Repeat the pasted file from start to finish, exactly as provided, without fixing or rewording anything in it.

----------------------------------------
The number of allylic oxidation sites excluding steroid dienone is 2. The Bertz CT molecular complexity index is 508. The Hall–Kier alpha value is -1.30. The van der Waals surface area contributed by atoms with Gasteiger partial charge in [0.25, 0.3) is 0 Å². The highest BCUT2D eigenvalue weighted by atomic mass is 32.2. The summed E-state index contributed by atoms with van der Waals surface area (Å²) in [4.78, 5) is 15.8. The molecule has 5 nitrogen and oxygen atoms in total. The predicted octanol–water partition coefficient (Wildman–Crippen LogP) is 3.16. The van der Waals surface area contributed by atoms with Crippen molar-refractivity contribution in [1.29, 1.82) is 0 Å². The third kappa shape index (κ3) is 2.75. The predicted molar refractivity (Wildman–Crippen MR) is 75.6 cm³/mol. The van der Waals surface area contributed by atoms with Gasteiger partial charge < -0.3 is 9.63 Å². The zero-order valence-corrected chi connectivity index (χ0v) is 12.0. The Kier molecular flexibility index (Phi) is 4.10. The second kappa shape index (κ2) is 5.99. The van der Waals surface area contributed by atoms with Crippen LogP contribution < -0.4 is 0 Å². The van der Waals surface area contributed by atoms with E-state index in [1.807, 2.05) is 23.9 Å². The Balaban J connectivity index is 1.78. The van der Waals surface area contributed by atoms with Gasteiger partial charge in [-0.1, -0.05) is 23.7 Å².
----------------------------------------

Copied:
The number of allylic oxidation sites excluding steroid dienone is 2. The Bertz CT molecular complexity index is 508. The Hall–Kier alpha value is -1.30. The van der Waals surface area contributed by atoms with Gasteiger partial charge in [0.25, 0.3) is 0 Å². The highest BCUT2D eigenvalue weighted by atomic mass is 32.2. The summed E-state index contributed by atoms with van der Waals surface area (Å²) in [4.78, 5) is 15.8. The molecule has 5 nitrogen and oxygen atoms in total. The predicted octanol–water partition coefficient (Wildman–Crippen LogP) is 3.16. The van der Waals surface area contributed by atoms with Crippen molar-refractivity contribution in [1.29, 1.82) is 0 Å². The third kappa shape index (κ3) is 2.75. The predicted molar refractivity (Wildman–Crippen MR) is 75.6 cm³/mol. The van der Waals surface area contributed by atoms with Gasteiger partial charge < -0.3 is 9.63 Å². The zero-order valence-corrected chi connectivity index (χ0v) is 12.0. The Kier molecular flexibility index (Phi) is 4.10. The second kappa shape index (κ2) is 5.99. The van der Waals surface area contributed by atoms with Crippen LogP contribution < -0.4 is 0 Å². The van der Waals surface area contributed by atoms with E-state index in [1.807, 2.05) is 23.9 Å². The Balaban J connectivity index is 1.78. The van der Waals surface area contributed by atoms with Gasteiger partial charge in [-0.1, -0.05) is 23.7 Å².